Nampa man overcomes drug addiction, inspires others

Andrew now volunteers at the Lighthouse program, in addition to the Boys and Girls Club. His dream is to be a pediatrician. (Courtesy Andrew Barrios).

For Andrew Barrios, finding the verses of 1 Timonth 4:14 saved his life.

After years he was struggling with drugs, he flipped open his mother's Bible in desperation. He says the words he found, cut right to his soul.

"I literally flipped to one of the pages, and I kid you not, just started reading. It changed my life forever," he said.

Barrios said the words encouraging him to not neglect his gifts and talents spoke to him during a rough path in his life.

During his high school years, he was on a path headed straight for destruction.

"I was exposed to partying and drinking. Then right before my senior year...I started dealing drugs," said Barrios.

Pills turned into cocaine, and cocaine led to black tar heroin. Andrew said he was drowning in his addiction, with his future looking bleak.

"People who have struggled with heroin are either in prison or dead," he said. "I should be in one of those categories."

Barrios was offered a spot at Lighthouse in Nampa but wasn't sure if it was for him. Run by the Boise Rescue Mission, the drug and alcohol rehabilitation program takes about 1 to 2 years to complete with education, counseling, and tools to stay addiction free. Barrios said reading that verse was a sign he should be there.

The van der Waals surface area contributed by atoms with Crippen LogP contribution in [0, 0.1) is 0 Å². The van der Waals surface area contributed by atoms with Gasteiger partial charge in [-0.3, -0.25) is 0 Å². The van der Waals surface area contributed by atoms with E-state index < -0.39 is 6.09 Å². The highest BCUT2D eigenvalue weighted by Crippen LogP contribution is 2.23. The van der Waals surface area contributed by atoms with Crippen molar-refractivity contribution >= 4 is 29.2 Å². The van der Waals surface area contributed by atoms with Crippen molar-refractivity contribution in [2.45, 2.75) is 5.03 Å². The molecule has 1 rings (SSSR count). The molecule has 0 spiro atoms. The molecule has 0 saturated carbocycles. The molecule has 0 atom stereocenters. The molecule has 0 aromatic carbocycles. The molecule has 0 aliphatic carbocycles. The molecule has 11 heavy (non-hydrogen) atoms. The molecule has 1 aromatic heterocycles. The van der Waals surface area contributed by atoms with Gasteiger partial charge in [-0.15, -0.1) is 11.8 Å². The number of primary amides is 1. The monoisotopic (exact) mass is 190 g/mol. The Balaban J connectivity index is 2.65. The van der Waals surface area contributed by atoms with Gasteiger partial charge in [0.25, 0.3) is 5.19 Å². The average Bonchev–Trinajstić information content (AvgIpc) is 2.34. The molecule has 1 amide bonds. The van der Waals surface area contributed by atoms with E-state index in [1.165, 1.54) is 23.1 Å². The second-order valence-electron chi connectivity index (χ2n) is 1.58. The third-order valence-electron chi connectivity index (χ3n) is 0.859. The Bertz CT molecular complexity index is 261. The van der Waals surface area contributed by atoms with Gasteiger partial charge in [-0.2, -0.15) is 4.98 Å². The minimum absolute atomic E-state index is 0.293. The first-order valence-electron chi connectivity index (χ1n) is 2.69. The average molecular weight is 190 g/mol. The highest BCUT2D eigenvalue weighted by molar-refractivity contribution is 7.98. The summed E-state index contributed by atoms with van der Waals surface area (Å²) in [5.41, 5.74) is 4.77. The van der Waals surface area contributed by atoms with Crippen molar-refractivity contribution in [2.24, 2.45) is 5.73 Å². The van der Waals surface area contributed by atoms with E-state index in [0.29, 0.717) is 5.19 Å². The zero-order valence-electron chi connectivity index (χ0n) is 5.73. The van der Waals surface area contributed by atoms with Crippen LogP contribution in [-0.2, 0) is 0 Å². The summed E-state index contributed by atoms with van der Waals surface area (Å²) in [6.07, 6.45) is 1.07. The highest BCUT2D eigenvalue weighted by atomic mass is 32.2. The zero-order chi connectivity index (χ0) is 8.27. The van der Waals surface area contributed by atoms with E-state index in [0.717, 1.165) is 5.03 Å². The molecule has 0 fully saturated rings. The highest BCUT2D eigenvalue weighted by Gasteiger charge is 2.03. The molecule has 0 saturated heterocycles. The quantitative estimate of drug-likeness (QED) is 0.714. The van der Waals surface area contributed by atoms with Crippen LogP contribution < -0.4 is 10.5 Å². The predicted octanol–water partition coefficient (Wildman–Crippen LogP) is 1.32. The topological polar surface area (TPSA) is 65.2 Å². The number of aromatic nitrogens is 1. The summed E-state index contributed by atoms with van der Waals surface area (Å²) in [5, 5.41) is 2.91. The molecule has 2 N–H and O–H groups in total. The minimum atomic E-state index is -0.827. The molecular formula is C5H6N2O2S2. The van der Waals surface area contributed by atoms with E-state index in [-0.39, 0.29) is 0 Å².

But the path ahead wasn't always simple.

"I was taking a risk," he said. "I didn't know what would happen. But I knew what was on the line was my life."

Adjusting to the schedule, suffering withdraws and coming face-to-face with personal demons are some of the struggles program manager Dave Nelson sees in programmers.

"It's not easy," said Nelson. "No body thinks that they are going to be in a homeless shelter--no matter what age you are---going through a drug and alcohol program."

The intense program forced Barrios to come to wrestle with his addiction, and the heart of who he was. It also meant confronting painful memories he tried to forget.

"It was kinda rough you know," said Barrios. "I was molested as a young child, and a lot of confusion there. I was also heavy set, so picked on a lot."

With work, Barrios began to thrive. After graduating from the program, he enrolled in college. He is now going to Northwest Nazarene University, studying to become a doctor. He says the Boise Rescue Mission helped him see what he was capable of.

"A lot of people saw my potential before I did," said Barrios. "They believed in me before I believed in myself."

It's what Andrew now pays it foreword. He volunteers with the new guys in the program, offering them advice and support. It's something that inspires Nelson.

"It means a lot," said Nelson. "It means we have someone else who didn't end up a bad story. And somebody who can look someone in the eye who went through those same things and say--I've been there. There's hope."

Nelson says that he often uses Barrios as examples in classes--showing other programmers what's possible.

" It's unbelievable that you get to be apart of that,"said Nelson. "It's very honoring"

Barrios says his hope and redemption in his second chance all comes down to his faith.

"I need to give credit where credit is due," he said. "And there's a big man upstairs that's been looking out for me since day one. That's my answer: God."

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